Jody Grunden: Yeah, for sure. A perfect example was, and I kind of like to relate a lot of things back to what we've actually seen happen. So going back to where we brought a company, a creative agency a long time ago, because the recession could happen really any time and you don't know. But with this company, they weren't going through a recession, but they're going through recession like instincts or symptoms, I guess. And with that, you know, they had a lot of debt. You know, they had no cash reserve at all if they’ve got a on line of credit and with that, really vision going forward. So when you're looking into that scenario, you're looking into a company where one small mistake, is a huge mistake. And it could be an internal mistake, it could be internal issue happening that could really put a company out of business, or it could be an external thing like a recession hits that type of a company. You know, they're going to be in really bad shape. So the idea is that everybody's been in the position before. They're on a line of credit, or they've really made some bad choices. Maybe they're bad choices are instead of building cash, or taking the money out of the company and buying a building, or doing something outside of the company that, you know, maybe is that cash is not going to be available. You can always pull the money out of your company if you're willing to put it back in. So you take it out and put it in some investments, liquid investments, or you can get it back in. Cool with that, for sure, but when they take it out, you know, they're at the day spa seems like every day, or every week or whatever, and you just kind of are not really being a big steward of their own company, that’s really a bad decision. So that's again, that choice that this company is making, and this is a true situation. This company is completely, day by day, potentially out of business. You don't want to be that company. So the biggest thing that we're going to tell a company is, hey, build cash. Maybe it's the profit margin that’s not the best. Profit margins are a key to building cash. So if looking at it, it's really easy for me to say, Bill cash, and then a company look at it and say, I've been trying to build cash for the last 10 years and can't do it. Well, there's something wrong there in your business model. So you've got to kind of look inward and see, hey, is my profit margin, you know, 15, 20, 25 percent like everybody else's profit margins? Or is it 5 percent here. Maybe it's negative the next year. Maybe it doesn't even get close to 10 percent. If you're that company, well, then it's really difficult for you to build cash, you know, plain and simple. So that company is going to have to really dig deep in, and they're going to have to figure out how to how to fix the ship. How to get it going in the right direction. Whereas if you're the company, like we've got several companies that have got a lot of cash in the bank, their profit margins, 20 -25 percent when they're going into recession, they're not worrying as much. You know, they're worrying that it's there. But the funny thing about it is they're going to get the clients that my first client I'm telling you about is going to give up, because they're going to go out of business. So they're going to get all these other clients because they are taking the clients that, you know, the people that couldn’t weather that storm. And they're going to get them at a premium because they're going to come in with needing last second fixes that that their clients would be willing to pay more money for and so forth. So be that second client that you're looking at, the second one that's well prepared, you know, that has the cash in the bank and that decided, you know what? Economy's great. I'm going to go get a line of credit, and I'm going to increase that line of credit as much as I can. Not that I'm going to use it, but it's there. So if you think about it, if you have a line of credit equaling your cash reserve, meaning 10 to 15 percent, or 20 percent of your sales, if you have the exact same amount available in your line of credit well, jeez. You just simply took two, to maybe six months’ worth of safety, and made it 4 to a year’s worth of safety. And guess what? You know, the recession typically lasts only eleven months, like I mentioned before. And so you've just basically created a safety net for your entire team within that period of time just by building cash. Like I said, now's the perfect time when the economy is going as well as it is. Fix the net income issues. If you're net income is low, fix it is there's a problem there. Don't just get by. We see that way too often. You know, there's no pain, no change. Well, create pain because the pain's coming up. It's going to come for sure, whether it's a year from now, year and a half, two years. It's going to come. It's important for you to be ready when it does come, because, again, those are the choices you're making. Do I start now making that choice? Or do I wait until later when it may be too late.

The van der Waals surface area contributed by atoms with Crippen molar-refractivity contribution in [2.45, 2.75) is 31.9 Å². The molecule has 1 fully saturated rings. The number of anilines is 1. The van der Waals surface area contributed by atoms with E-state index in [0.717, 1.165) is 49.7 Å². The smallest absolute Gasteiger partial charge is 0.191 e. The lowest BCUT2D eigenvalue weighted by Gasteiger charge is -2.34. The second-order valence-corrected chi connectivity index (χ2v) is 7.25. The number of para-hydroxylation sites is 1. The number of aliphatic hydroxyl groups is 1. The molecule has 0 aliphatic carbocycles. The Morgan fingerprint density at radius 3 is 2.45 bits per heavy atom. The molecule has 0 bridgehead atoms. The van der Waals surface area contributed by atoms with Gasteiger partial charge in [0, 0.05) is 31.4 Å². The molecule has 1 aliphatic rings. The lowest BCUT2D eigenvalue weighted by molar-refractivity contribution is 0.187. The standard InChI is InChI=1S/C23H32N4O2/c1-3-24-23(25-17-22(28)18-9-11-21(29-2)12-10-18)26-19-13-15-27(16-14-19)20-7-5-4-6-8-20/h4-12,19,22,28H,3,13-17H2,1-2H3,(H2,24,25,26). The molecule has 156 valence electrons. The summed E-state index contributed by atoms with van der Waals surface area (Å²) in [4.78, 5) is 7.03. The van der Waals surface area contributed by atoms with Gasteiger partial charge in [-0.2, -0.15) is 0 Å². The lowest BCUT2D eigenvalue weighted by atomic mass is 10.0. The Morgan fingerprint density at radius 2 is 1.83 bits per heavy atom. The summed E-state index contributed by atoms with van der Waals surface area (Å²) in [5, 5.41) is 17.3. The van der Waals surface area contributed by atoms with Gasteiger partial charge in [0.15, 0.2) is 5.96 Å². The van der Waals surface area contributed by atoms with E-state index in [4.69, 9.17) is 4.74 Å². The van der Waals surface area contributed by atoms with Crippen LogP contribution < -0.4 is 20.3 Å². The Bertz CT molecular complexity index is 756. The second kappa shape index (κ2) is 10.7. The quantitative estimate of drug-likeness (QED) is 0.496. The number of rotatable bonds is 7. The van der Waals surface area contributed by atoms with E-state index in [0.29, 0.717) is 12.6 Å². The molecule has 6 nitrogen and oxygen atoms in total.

Jamie Nau: And I think that the steps you can take right now. So this podcast ends. You turn it off. You're excitedly waiting for a new podcast to come out, but in the meantime, what you can do, is you can go in first like Jody said, the first thing you could do is you can call your banker today and say, hey, let's increase my line of credit. That's a really easy step you could do. But that second step, and we have a whole podcast on forecasting, but it's that forecast. So right now I have twenty five thousand dollars in the bank. What do I need to do to turn that twenty five thousand dollars into, four hundred thousand dollars, six months from now? What does my profit need to look like? How quick do I need to collect my AR? that all goes through the forecast. So to Jody's point, that's the actions you're taking as you're thinking through it, and playing with the forecast to get to those numbers. And again, if you miss one month, and you have to go back and say, oh, we didn't hit the revenue we thought this month, so you play the forecast out again, because the only way to achieve the cash balance you want is to plan for it, to write it down and then take actions to do that. So I think that's the action steps there. Again, why not call your banker, and to make sure you put that forecast in place that shows you getting cash at the point you want to. So I think that's the two action steps.